The growing power of artificial intelligence and machine learning provides many opportunities to augment human-centered decisions and point out discrepancies and/or patterns of discrimination that individuals cannot easily see. How can we harness AI to find the needles in the proverbial haystacks and advance causes for social good?
In this Aspen Tech Policy Hub webinar, our Fellows showcased their projects focused on Needles in Haystacks: Using Tech for Good. Following the presentations of the projects, Rediet Abebe, co-founder of Mechanism Design for Social Good (MD4SG), gave further remarks.
The projects presented were:
Combating Domestic Terrorism: An FBI study on active shooters shows that there were on average three distinct witnesses who observed concerning behaviors about the suspect prior to their attack. Unfortunately, nearly 60 percent of witnesses did not report what they knew, resulting in many missed opportunities to save lives. Anjana Rajan demo’d one way to solve this low reporting rate: through the use of a digital escrow.
Fair Algorithmic Housing Loans: Mortgage lenders increasingly use machine learning algorithms to make loan approval and pricing decisions. While there are some benefits to this automation, how can we ensure fairness among historically marginalized and underbanked populations? Samara Trilling recommends that state lending regulators define a fairness metric for mortgage algorithms and pilot automated fair lending tests.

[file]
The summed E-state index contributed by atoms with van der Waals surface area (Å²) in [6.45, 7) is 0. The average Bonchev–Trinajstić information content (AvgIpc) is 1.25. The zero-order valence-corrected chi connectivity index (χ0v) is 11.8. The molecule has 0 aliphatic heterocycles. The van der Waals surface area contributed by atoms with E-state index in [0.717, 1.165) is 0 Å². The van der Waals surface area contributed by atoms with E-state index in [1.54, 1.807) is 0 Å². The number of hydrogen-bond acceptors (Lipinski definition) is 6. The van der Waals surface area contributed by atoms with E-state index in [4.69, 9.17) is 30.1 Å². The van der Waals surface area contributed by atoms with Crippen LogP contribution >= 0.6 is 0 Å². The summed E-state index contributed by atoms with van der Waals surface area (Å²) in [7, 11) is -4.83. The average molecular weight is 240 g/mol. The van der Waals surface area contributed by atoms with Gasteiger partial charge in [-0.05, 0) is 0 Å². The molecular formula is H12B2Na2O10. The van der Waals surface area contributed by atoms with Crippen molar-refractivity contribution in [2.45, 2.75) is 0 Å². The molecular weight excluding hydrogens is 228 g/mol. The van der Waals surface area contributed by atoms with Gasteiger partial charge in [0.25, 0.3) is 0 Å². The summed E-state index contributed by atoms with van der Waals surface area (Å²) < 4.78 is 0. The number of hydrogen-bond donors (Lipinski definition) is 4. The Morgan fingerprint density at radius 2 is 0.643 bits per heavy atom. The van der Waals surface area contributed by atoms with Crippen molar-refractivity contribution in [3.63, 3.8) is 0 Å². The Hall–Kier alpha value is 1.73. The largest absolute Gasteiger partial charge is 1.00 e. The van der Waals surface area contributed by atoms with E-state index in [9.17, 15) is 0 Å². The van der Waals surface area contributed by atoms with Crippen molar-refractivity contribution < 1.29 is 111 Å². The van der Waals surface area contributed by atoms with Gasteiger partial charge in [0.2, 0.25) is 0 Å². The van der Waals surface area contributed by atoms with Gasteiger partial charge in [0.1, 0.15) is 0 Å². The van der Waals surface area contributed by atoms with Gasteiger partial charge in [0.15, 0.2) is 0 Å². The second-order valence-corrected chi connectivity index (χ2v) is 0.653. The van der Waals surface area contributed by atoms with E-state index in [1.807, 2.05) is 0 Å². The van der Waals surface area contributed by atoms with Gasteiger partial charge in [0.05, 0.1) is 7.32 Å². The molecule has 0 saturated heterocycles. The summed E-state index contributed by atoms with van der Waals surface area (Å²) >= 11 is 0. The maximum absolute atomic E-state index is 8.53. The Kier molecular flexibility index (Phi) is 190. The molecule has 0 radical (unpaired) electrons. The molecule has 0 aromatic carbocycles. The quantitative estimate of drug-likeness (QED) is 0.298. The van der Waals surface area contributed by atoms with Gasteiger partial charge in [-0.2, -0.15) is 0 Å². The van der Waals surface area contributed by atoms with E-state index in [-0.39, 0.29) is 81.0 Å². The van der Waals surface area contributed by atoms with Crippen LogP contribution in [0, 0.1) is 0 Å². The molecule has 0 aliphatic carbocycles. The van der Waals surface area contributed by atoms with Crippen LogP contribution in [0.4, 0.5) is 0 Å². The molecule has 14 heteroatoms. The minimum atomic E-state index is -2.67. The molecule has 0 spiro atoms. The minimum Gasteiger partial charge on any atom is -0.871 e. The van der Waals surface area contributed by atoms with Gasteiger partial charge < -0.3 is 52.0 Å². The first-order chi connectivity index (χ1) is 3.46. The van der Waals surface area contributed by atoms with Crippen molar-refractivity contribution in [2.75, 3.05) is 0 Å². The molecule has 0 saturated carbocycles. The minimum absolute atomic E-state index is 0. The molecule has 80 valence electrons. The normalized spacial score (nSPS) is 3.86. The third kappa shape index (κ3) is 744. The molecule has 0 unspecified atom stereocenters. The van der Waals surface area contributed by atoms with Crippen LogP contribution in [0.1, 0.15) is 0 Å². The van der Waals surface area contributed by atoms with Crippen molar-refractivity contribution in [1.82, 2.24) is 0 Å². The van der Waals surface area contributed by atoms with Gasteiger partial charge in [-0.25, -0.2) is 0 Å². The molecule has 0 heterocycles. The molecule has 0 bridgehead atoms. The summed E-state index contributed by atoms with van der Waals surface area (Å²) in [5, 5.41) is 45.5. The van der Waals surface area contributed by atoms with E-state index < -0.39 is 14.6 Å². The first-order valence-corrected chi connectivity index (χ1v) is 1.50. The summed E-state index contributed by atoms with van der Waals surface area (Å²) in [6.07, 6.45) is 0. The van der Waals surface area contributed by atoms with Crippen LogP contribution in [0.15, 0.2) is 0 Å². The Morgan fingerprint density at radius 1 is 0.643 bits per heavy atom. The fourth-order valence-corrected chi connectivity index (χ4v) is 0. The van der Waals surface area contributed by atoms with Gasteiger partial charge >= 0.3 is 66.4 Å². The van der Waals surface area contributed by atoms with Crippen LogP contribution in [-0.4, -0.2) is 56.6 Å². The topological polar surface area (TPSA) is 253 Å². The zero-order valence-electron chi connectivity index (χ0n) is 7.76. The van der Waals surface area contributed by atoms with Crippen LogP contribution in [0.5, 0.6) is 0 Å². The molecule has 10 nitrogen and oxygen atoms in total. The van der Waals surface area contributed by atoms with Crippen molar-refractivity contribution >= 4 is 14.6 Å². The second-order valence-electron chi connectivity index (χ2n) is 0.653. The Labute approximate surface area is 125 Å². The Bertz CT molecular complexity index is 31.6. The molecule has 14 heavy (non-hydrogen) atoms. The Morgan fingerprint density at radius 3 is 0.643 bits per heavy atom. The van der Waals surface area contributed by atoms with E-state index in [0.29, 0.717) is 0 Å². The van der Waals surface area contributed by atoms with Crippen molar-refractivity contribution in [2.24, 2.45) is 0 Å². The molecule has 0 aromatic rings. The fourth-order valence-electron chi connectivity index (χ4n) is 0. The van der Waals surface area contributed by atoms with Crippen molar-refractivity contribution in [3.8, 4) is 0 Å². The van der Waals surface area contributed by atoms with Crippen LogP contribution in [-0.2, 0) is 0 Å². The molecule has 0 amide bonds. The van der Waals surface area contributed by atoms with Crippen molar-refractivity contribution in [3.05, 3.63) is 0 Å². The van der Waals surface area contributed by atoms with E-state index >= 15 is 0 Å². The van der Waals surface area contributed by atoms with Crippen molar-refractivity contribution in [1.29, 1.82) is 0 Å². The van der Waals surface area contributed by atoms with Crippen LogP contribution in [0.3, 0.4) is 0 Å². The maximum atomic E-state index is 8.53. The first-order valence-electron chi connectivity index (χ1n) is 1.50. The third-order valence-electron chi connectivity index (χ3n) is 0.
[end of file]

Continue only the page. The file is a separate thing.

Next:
Our speakers included the following:
Rediet Abebe is co-founder of Mechanism Design for Social Good (MD4SG), an interdisciplinary research center focused on improving access to historically underserved and disadvantaged communities. In addition to co-founding MD4SG, she co-founded Black in AI, a global initiative focused on increasing the presence of Black individuals in the field of AI. Abebe’s research focuses on AI and algorithmic impacts on equity and justice, specifically building and analyzing data-driven techniques to mitigate opportunity inequality. Abebe is currently a Junior Fellow at the Harvard Society of Fellows and an incoming Assistant Professor at UC Berkeley EECS.
Samara Trilling is a software engineer researching machine learning fairness policy. At Sidewalk Labs, Samara builds next-generation city master planning software. Previously, Samara worked on tools to close the digital divide at Google Fiber and to democratize news reporting at Google News. Samara has a degree in computer science from Columbia University with a specialization in artificial intelligence and a concentration in history. Samara loves hiking, collects books on the history of computing, and plans to build a tiny house and tow it around with her electric truck.
Anjana Rajan is a technology entrepreneur with expertise in applying cryptography to social justice issues. Previously, she was the CTO of Callisto, a nonprofit that builds technology to combat sexual assault. Before that, she worked at Palantir Technologies, where she built and deployed products in the Middle East. She was a Knight Scholar at Cornell University’s Engineering School and received her bachelor’s and master’s degrees in Operations Research and Information Engineering. Anjana is also a former elite triathlete who raced for Team USA.
This conversation is part of the Aspen Tech Policy Hub’s Demo Day Video Series. Please visit our website to learn more about our series and RSVP for other events.